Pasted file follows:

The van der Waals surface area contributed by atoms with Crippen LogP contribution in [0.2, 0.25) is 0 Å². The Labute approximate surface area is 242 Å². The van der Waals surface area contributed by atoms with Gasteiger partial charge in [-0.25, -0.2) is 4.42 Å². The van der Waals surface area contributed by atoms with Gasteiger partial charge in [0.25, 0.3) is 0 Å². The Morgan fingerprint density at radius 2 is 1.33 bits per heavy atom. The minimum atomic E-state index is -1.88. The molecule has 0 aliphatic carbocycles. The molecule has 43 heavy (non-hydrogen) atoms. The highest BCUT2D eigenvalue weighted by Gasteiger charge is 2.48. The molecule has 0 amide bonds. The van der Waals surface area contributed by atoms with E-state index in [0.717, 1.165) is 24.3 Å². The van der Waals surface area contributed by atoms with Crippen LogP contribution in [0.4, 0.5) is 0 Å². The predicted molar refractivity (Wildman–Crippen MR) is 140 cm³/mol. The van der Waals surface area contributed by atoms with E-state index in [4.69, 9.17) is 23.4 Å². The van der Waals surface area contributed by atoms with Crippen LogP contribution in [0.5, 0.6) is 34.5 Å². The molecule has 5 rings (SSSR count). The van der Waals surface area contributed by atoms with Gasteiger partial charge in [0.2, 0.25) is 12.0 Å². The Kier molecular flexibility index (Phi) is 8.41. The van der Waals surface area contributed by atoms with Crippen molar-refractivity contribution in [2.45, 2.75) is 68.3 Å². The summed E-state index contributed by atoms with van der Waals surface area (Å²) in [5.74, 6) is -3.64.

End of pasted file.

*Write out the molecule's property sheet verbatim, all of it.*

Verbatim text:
The van der Waals surface area contributed by atoms with Crippen LogP contribution in [0.2, 0.25) is 0 Å². The Labute approximate surface area is 242 Å². The van der Waals surface area contributed by atoms with Gasteiger partial charge in [-0.25, -0.2) is 4.42 Å². The van der Waals surface area contributed by atoms with Gasteiger partial charge in [0.25, 0.3) is 0 Å². The Morgan fingerprint density at radius 2 is 1.33 bits per heavy atom. The minimum atomic E-state index is -1.88. The molecule has 0 aliphatic carbocycles. The molecule has 43 heavy (non-hydrogen) atoms. The highest BCUT2D eigenvalue weighted by Gasteiger charge is 2.48. The molecule has 0 amide bonds. The van der Waals surface area contributed by atoms with E-state index in [0.717, 1.165) is 24.3 Å². The van der Waals surface area contributed by atoms with Crippen LogP contribution in [0.4, 0.5) is 0 Å². The predicted molar refractivity (Wildman–Crippen MR) is 140 cm³/mol. The van der Waals surface area contributed by atoms with E-state index in [4.69, 9.17) is 23.4 Å². The van der Waals surface area contributed by atoms with Crippen LogP contribution in [0.5, 0.6) is 34.5 Å². The molecule has 5 rings (SSSR count). The van der Waals surface area contributed by atoms with Gasteiger partial charge in [0.2, 0.25) is 12.0 Å². The Kier molecular flexibility index (Phi) is 8.41. The van der Waals surface area contributed by atoms with Crippen molar-refractivity contribution in [2.45, 2.75) is 68.3 Å². The summed E-state index contributed by atoms with van der Waals surface area (Å²) in [5.74, 6) is -3.64.